Is a tender IT band bad?

If enough pressure is applied to the IT band, it can cause severe tenderness. There is no research to support regular foam rolling can be useful in the prevention of IT band friction syndrome. But a foam rolling sequence that includes the hip and knee complex can be useful for injury prevention as opposed to just foam rolling of the IT band.

Is IT band stretching useful?

Its hard to get a good stretch of the IT band. But a stretching program that consists of stretching the hip and knee complex and IT band would be useful for injury prevention.

Hip complex strengthening program

Regular strengthening program for the hip abductors and extensors is highly recommended to prevent running related IT band friction syndrome.

Dorsavi assessment

Dorsavi is a movement sensor that gives real time data on knee position and knee control while performing functional tasks. This can be quiet useful while performing running evaluations and knee assessments.

Physiotherapy treatments for IT band friction syndrome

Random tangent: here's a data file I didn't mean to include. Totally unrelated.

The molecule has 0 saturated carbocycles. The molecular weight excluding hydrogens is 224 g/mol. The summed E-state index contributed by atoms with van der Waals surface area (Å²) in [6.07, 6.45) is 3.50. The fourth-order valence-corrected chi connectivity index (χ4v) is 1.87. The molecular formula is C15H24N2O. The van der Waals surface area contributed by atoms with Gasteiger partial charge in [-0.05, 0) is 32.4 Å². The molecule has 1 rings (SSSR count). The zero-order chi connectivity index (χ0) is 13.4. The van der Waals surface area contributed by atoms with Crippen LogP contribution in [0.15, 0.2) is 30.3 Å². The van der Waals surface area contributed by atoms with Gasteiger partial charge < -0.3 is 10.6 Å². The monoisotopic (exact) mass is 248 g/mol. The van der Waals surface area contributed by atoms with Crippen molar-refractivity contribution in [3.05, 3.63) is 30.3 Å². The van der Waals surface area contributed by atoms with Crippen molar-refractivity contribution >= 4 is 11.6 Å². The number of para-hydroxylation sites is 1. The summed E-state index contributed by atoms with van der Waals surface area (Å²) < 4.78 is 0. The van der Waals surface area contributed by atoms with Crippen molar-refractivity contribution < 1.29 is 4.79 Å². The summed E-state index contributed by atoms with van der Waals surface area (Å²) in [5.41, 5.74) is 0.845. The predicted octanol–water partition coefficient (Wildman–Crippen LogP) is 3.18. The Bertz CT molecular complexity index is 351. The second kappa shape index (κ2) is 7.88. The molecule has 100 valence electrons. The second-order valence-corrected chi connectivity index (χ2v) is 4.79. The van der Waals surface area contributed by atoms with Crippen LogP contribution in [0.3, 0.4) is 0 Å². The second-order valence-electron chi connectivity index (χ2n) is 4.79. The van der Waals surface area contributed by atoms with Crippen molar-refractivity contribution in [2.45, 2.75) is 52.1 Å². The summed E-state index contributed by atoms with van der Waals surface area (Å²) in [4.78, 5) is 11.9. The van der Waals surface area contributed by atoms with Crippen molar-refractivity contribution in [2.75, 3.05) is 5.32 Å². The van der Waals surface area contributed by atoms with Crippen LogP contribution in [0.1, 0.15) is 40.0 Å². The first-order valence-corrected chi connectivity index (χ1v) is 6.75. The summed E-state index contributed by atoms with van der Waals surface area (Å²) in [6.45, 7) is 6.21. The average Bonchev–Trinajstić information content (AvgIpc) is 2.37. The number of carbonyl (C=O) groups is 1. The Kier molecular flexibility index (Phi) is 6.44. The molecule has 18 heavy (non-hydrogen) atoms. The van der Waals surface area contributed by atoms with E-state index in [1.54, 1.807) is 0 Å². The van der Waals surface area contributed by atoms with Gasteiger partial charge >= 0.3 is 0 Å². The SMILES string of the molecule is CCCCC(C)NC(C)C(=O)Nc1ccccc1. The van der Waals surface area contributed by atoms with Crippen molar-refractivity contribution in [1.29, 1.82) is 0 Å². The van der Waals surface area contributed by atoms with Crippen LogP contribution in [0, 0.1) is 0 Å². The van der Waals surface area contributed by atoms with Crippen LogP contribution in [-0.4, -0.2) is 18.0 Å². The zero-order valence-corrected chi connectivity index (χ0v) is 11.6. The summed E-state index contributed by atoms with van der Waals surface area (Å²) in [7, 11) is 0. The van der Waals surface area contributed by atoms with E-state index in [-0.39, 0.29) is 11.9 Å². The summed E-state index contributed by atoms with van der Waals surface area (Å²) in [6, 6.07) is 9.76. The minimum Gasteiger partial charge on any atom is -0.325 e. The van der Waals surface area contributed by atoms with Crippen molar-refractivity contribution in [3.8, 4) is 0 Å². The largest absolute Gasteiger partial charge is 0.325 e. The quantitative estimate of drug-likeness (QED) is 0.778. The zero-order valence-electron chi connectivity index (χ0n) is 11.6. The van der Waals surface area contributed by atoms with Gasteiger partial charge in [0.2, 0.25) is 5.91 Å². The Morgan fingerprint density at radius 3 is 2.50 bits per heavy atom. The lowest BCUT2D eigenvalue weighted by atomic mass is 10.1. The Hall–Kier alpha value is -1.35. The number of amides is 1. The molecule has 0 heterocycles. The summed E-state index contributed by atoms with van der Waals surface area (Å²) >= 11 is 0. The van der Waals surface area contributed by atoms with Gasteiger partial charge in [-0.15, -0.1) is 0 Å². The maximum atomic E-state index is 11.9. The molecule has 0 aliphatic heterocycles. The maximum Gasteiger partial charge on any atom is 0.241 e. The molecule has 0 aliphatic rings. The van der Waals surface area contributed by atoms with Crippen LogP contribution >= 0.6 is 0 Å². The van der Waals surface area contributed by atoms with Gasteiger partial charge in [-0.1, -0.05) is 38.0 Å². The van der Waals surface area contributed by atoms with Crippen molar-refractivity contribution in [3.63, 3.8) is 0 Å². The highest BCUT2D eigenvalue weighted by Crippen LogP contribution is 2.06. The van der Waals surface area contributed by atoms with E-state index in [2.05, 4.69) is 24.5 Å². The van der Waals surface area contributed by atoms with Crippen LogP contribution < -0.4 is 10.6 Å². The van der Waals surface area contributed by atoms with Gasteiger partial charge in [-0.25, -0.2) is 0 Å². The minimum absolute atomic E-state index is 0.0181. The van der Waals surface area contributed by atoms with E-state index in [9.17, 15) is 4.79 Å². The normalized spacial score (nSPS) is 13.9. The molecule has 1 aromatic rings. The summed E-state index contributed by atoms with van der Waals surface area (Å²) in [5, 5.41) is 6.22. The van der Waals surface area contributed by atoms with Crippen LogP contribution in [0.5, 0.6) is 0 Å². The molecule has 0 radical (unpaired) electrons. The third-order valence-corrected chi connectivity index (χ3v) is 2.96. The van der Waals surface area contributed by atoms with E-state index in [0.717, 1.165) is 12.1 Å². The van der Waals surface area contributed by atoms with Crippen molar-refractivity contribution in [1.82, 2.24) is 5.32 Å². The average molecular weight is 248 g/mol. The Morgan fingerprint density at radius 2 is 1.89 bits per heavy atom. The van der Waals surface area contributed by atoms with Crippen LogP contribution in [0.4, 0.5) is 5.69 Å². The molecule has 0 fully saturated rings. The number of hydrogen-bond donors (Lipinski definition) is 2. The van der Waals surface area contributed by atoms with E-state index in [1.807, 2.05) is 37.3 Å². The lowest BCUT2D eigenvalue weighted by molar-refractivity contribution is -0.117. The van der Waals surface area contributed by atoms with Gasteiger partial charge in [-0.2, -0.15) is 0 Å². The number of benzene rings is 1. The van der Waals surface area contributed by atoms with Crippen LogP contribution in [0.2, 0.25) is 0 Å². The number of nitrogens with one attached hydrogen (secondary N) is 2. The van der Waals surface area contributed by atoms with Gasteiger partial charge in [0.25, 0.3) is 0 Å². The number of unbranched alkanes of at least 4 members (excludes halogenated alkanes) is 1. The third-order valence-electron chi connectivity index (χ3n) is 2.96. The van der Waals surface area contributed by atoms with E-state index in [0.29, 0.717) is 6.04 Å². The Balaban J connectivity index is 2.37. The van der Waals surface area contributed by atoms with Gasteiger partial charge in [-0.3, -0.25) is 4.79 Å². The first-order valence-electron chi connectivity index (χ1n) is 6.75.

Revive physiotherapists use a number of different treatments to tackle knee pain depending on how acute or chronic the problem is. The most likely treatment would be a combination of dryneedling and radial shock wave therapy for the hip and knee complex, fabrication of custom orthotics if its indicated and comprehensive exercise program to address all the biomechanical/ intrinsic factors that could be causing the pain.

 


Girish Padmanabhan is a board certified specialist in orthopedic physical therapy, He also has a post professional doctorate in physical therapy. He has published many peer review journals. His unique experiences and skills and his dedication to provide the highest quality care and outcome for his patients.